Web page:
By Mike Steffanos
Game 10: Brewers 5 - Mets 3
I was at this game yesterday, and then Lisa and I spent some time in New York afterwards. I didn't get home until very late, which is my excuse for not getting this up sooner.
I won't talk much about the game. Of course I was disappointed that Johan Santana didn't pitch better in his Shea Stadium debut. I'm concerned also that the radar gun at Shea was reporting Johan's fastball sitting in the 88-90 mph range. These will be topics for a different time.
What I really found appalling was the booing of Johan Santana as he walked off the field. Here is what Joel Sherman had to say in his Hardball blog for the Post:
OK, I get it. Met fans are angry. You don't like a lot of recent history, notably how last season ended in such historic misery. But come on, booing Johan Santana in the home opener because he gave up a few homers. I mean this was not Tom Glavine lasting one out on the final day of the season and crushing your spirit. It is mid-April. Look, if Santana turns out to be a mistake, it is not like you are going to miss your chance to take out your self-loathing on him. He is signed here for six years, after all.
Once again, a local columnist feels the need to criticize all Mets fans for the actions of a minority. I can assure you that more fans gave Santana polite applause as he walked off the field than booed him, but the boos were, as usual, louder. While Sherman can use this as license to identify all Mets fans as self-loathing sore losers, there is a more important issue here.
I've had debates, both in this space and face to face, with Mets fans who defend to the death their right to boo. I feel a more comprehensive piece on this issue coming at some point this summer, but for now here are a few thoughts:
One, booing a guy like Santana this early in his Mets career is ludicrous. Do you understand how many fans of other clubs would have loved for their team to have gone out and acquired an ace pitcher? Do you realize how many Twins fans would have loved for their team to have been able to keep him?
The minority of fans who chose to boo Johan Santana for having a bad day in his first game ever at Shea made the rest of us also look like the ungrateful, self-indulgent poor sports that they are. I'm tired of media types like Joel Sherman making snarky references about Mets fans because they lack the capacity to differentiate between those that love the game and their team and those who feel that simply coming up short in performance is worthy of scorn.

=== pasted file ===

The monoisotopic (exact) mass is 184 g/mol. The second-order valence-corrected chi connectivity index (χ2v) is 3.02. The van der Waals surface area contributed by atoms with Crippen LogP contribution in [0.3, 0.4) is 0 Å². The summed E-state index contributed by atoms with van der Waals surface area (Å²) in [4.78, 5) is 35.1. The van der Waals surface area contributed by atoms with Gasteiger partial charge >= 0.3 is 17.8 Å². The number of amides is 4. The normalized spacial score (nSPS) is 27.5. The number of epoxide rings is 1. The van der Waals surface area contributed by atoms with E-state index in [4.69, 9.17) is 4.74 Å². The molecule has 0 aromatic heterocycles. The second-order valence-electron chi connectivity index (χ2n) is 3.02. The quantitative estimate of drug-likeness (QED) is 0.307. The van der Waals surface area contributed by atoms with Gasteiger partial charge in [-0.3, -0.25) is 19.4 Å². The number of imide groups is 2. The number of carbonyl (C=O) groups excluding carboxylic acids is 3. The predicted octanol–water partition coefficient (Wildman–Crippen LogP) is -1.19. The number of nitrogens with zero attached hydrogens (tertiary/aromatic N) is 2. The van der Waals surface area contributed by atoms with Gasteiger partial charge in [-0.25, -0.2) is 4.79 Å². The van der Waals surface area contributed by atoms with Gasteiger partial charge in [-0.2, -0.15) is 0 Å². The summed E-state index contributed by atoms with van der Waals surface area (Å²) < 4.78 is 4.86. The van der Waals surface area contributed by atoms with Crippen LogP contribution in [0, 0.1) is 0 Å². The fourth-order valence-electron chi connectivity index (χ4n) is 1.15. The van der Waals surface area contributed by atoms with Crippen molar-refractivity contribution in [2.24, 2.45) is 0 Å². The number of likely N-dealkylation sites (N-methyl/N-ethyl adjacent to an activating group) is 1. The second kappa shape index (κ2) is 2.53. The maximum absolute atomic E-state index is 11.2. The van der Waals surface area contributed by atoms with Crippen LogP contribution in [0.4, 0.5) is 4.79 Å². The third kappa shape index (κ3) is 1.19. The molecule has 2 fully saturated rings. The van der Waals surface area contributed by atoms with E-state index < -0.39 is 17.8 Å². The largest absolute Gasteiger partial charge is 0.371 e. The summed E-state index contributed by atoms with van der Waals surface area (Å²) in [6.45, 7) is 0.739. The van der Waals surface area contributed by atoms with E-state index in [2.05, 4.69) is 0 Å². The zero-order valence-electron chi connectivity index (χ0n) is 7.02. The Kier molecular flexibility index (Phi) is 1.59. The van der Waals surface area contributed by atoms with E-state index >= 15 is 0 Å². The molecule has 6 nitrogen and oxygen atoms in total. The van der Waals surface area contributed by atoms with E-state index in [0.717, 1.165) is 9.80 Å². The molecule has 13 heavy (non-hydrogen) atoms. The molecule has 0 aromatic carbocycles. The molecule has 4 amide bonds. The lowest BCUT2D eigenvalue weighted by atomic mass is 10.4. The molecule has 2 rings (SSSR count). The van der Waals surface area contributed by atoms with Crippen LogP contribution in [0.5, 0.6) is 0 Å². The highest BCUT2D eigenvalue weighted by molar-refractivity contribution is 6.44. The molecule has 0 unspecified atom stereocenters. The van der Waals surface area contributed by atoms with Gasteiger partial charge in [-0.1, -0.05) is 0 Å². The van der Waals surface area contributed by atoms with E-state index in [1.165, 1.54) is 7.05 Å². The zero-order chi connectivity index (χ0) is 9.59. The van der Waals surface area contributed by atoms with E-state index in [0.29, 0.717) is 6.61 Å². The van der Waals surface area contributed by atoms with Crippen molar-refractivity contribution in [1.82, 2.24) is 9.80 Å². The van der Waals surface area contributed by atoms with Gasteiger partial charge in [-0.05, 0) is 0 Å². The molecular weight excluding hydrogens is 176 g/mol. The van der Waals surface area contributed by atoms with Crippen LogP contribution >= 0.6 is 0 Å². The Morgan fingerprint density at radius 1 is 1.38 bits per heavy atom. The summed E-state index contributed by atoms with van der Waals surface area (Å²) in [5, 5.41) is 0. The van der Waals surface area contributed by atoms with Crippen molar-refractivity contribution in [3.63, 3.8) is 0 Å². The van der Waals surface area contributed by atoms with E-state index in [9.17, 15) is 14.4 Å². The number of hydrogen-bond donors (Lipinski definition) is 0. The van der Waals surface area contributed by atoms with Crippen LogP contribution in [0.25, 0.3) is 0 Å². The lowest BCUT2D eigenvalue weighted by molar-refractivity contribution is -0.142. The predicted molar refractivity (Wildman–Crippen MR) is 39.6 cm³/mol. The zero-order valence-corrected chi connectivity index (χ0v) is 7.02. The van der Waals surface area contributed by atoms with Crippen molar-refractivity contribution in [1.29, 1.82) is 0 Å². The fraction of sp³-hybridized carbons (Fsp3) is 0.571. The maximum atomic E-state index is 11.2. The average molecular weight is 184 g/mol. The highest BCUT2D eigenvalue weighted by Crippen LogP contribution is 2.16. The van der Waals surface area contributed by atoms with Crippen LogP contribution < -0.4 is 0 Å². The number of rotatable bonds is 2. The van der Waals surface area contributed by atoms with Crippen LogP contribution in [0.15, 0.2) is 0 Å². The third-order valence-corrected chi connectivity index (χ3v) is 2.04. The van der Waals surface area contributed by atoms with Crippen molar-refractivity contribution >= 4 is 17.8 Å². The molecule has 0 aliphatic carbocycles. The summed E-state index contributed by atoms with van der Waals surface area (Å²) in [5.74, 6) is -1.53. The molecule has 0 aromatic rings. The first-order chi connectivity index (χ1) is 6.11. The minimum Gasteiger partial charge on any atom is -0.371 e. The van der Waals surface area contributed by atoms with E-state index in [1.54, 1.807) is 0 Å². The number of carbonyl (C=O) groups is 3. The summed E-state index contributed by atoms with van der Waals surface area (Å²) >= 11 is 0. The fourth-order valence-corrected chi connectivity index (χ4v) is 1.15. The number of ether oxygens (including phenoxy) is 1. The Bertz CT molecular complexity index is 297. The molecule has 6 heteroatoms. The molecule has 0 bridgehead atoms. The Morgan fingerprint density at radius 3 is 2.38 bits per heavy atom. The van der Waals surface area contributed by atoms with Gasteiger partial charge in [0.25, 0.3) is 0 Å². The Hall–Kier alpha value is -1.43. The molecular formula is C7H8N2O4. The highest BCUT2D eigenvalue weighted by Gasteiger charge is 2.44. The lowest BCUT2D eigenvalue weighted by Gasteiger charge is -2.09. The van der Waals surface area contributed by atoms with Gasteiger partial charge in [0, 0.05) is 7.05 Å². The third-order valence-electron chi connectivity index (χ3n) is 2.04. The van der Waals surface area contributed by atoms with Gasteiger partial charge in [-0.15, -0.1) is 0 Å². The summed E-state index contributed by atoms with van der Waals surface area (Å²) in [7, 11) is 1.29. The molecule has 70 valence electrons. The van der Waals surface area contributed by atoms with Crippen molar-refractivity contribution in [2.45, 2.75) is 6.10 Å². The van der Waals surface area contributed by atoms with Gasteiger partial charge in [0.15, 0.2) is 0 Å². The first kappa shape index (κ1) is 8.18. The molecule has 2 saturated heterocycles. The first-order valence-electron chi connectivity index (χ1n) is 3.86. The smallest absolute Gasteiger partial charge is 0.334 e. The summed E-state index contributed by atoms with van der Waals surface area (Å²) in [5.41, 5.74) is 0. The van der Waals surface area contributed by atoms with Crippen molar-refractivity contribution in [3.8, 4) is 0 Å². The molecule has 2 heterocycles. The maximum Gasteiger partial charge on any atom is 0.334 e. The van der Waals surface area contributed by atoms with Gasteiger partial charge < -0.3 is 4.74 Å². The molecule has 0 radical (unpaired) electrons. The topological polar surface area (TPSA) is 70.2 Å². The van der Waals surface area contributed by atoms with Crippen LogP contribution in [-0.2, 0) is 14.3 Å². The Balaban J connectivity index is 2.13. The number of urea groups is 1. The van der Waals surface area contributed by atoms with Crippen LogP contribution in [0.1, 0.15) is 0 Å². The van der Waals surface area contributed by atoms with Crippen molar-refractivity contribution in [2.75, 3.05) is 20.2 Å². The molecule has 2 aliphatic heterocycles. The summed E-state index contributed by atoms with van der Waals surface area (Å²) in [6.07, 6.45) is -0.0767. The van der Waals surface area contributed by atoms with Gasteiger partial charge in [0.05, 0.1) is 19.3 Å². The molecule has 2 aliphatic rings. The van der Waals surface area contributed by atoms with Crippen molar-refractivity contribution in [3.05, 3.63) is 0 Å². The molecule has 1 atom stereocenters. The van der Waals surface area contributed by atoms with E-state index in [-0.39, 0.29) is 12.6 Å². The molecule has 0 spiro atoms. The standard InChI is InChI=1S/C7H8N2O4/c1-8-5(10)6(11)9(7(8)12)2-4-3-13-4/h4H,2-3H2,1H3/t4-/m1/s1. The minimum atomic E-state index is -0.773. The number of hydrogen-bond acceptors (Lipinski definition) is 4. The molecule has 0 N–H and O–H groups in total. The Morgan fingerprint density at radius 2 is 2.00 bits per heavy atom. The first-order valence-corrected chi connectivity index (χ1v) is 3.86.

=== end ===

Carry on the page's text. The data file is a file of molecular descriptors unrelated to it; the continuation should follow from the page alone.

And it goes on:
Two, whatever you feel your booing is accomplishing, after two years of watching the Mets play tight, uninspired ball at home can you even accept the possibility that your ballpark tantrums are having a negative effect upon their performance?
I've been watching this team for a long, long, time, and I've had my share of heartbreak and disappointment. I've seen years of bad baseball and bad management. Until very recently, I have never witnessed such a willingness -- even an eagerness in some cases -- to vilify players who are putting forth effort simply because they come up short in performance.
Teams usually have an advantage at home because they feed off the support of their loyal fans. Shea Stadium used to epitomize that. Whenever the Mets managed to field a contender, the fans always embraced their team. Now it seems that the minority of fans who are unwilling to accept anything except perfection has created an atmosphere where one bad inning will bring out condemnation.
Yes, I know. The players make a lot of money today. Real fans still support their club and its players, both when they are doing well and when they are struggling. Only a lack of hustle and effort should earn a player boos.
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In the blog post quoted above, I really objected to Sherman's comments about Mets fans. We didn't all boo Johan, and we're not all angry and filled with self-loathing. I left a polite comment on his blog calling him on it, and I would ask more Mets fans to add their own comment or email Sherman [firstname.lastname@example.org] to calmly and respectfully let him know that we didn't appreciate his characterization of Mets fans.